In 1843 Thalberg had married in Paris the daughter of the famous bass Luigi Lablache, widow of the painter Boucher. Attempts at operatic composition proved unsuccessful, with Florinda, staged in London in 1851 and Cristina di Suezia in Vienna four years later. His career as a virtuoso continued until 1863, when he retired to Posilippo, near Naples, to occupy himself for his remaining years with his vineyards. He died in Posillipo in 1871.

Rossini had established his position in Italian opera in a remarkably short space of time. In eleven years he had written some 34 operas, with many of them enjoying very considerable success. Semiramide was the last of Rossini’s operas to be written for performance in Italy. Based on the play by Voltaire, it was staged in February 1823 at La Fenice in Venice. In the autumn, after a summer spent in Italy, Rossini and his wife, the singer Isabella Colbran, left for Paris. Semiramis, Queen of Babylon, conspires with Prince Assur to murder her husband, but instead of marrying her accomplice, turns her affections towards the young warrior Arsace, who is later discovered to be her son. In an attempt to ward off a sword thrust aimed by Assur at Arsace, she herself is killed, to be succeeded by her son, hailed as the avenger of his father’s murder. Thalberg’s Fantasia reproduces both the beauty of melodic line, a metamorphosis of operatic embellishment, and much of the drama.

La donna del Iago, first staged in Naples in 1819, is based on Sir Walter Scott’s poem The Lady of the Lake, with the principal role of Ellen designed for Colbran, a romantic story concerning the love of the disguised James V of Scotland and the daughter of his enemy, Douglas, Earl of Angus. She is in love with Malcolm Graeme, but is promised to Roderick Dhu. Matters are brought to a happy conclusion, when Ellen’s father is pardoned by the King and she is united with Malcolm. Thalberg treats his chosen arias with perception, embellishing them in characteristic and often dramatic style, building Ellen’s ingenuous opening aria, a simple folk-song, into something much more elaborate.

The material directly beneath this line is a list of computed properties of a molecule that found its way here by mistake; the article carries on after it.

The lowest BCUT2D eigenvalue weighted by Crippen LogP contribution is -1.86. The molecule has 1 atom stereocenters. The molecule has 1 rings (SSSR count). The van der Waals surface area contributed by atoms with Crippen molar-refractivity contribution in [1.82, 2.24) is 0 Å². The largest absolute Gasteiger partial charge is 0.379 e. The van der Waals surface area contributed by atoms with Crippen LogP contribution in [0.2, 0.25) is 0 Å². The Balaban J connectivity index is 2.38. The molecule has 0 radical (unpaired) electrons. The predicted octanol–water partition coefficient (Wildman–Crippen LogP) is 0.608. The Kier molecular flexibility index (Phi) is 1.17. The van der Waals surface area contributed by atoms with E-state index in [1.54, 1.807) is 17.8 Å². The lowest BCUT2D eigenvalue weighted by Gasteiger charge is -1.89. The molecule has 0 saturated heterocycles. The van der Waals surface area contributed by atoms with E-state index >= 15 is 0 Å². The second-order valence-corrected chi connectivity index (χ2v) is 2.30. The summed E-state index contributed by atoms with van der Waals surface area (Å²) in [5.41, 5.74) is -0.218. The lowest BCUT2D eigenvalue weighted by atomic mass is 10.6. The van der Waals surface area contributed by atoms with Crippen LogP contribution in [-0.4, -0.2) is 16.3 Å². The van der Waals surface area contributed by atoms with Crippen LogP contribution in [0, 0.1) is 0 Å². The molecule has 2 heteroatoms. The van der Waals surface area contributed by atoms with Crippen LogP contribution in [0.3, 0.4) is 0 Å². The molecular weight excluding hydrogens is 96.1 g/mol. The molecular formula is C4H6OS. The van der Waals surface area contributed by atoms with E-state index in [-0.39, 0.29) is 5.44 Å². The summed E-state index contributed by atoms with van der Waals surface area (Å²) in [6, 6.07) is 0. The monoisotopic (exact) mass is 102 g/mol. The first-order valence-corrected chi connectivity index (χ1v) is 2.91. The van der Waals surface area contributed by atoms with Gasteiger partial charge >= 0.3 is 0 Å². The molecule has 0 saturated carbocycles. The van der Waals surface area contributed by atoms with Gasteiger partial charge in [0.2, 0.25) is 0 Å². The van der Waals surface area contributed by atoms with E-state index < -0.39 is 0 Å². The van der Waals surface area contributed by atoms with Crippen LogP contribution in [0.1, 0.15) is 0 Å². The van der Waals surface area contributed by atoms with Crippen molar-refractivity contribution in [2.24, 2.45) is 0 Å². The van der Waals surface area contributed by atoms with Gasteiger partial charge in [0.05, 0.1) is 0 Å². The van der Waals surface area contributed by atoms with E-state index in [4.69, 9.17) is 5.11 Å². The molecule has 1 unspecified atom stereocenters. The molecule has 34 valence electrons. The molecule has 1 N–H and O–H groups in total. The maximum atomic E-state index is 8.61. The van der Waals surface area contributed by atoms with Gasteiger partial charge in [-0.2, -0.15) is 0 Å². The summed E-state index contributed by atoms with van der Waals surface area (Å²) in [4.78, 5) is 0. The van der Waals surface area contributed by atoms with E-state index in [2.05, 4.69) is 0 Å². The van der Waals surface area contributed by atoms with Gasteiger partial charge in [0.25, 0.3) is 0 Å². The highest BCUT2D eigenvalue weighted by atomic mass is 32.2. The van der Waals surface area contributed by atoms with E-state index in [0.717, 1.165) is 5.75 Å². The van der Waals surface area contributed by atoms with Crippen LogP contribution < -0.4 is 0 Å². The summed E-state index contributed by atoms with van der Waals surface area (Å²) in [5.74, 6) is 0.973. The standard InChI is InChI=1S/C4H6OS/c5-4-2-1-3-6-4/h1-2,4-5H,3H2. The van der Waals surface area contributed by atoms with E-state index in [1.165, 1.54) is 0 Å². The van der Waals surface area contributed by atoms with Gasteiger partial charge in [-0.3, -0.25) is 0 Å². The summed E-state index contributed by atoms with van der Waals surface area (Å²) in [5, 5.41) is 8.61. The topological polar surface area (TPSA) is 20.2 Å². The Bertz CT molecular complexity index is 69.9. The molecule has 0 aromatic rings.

The most consistently successful of all Rossini’s operas, II barbiere di Siviglia was first launched in Rome in 1816. The first performance was a disaster and the work was received coldly in Paris. In both cities the treatment of the same subject, drawn from the play by Beaumarchais, by the distinguished old composer Paisiello was preferred. The second performance in Rome, however, was successful enough and the opera has continued to hold a strong place in international repertoire. The plot concerns the finally successful attempts of Count Almaviva, with the aid of the barber Figaro, to outwit her guardian and marry Rosina.

The opera Moïse et Pharaon is a second version of the earlier Mosé in Egitto, revised for performance in Paris in 1827. The Italian original was first staged in Naples in 1817, opening with what later began the second act, the calling down of a plague of darkness on Egypt, after Pharaoh has revoked his decree by which he had set the Jewish people free. Other off-stage plagues are summoned in the third act of the Paris version, when an attempt is made to force Moses and his people to worship the god Osiris. The Israelites are expelled from Egypt in chains, avoiding Pharaoh’s treacherous attempt to attack them when the Red Sea opens before them. The Biblical narrative, in this operatic form, is further and essentially complicated by the love of Amenophis, son of Pharaoh, for Anaïs, the niece of Moses, and a consequent conflict of love and duty for the young lovers. Here, as always, Thalberg makes the most of the romantic element of the opera, transposing his chosen excerpts into a new and popular idiom.

Keith Anderson